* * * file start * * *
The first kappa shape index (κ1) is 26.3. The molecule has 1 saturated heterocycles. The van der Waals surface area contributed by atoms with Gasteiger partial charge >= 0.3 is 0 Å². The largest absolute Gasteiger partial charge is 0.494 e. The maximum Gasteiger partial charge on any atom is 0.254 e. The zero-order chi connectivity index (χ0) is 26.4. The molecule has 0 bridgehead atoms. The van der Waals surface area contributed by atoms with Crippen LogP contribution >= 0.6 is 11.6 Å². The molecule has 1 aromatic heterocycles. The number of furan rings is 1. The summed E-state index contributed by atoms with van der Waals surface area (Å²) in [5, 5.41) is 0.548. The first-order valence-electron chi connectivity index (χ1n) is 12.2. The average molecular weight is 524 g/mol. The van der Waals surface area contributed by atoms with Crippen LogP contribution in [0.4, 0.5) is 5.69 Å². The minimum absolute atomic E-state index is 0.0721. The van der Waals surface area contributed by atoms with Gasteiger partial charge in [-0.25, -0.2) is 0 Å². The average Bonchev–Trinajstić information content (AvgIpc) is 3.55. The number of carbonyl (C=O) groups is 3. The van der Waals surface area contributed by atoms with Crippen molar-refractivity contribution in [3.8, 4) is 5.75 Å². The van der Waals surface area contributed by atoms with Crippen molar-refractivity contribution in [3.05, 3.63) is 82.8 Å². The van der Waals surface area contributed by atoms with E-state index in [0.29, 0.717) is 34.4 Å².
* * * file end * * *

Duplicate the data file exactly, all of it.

The first kappa shape index (κ1) is 26.3. The molecule has 1 saturated heterocycles. The van der Waals surface area contributed by atoms with Gasteiger partial charge >= 0.3 is 0 Å². The largest absolute Gasteiger partial charge is 0.494 e. The maximum Gasteiger partial charge on any atom is 0.254 e. The zero-order chi connectivity index (χ0) is 26.4. The molecule has 0 bridgehead atoms. The van der Waals surface area contributed by atoms with Crippen LogP contribution >= 0.6 is 11.6 Å². The molecule has 1 aromatic heterocycles. The number of furan rings is 1. The summed E-state index contributed by atoms with van der Waals surface area (Å²) in [5, 5.41) is 0.548. The first-order valence-electron chi connectivity index (χ1n) is 12.2. The average molecular weight is 524 g/mol. The van der Waals surface area contributed by atoms with Crippen LogP contribution in [0.4, 0.5) is 5.69 Å². The minimum absolute atomic E-state index is 0.0721. The van der Waals surface area contributed by atoms with Gasteiger partial charge in [-0.25, -0.2) is 0 Å². The average Bonchev–Trinajstić information content (AvgIpc) is 3.55. The number of carbonyl (C=O) groups is 3. The van der Waals surface area contributed by atoms with Crippen molar-refractivity contribution in [3.8, 4) is 5.75 Å². The van der Waals surface area contributed by atoms with Crippen molar-refractivity contribution in [3.05, 3.63) is 82.8 Å². The van der Waals surface area contributed by atoms with E-state index in [0.29, 0.717) is 34.4 Å².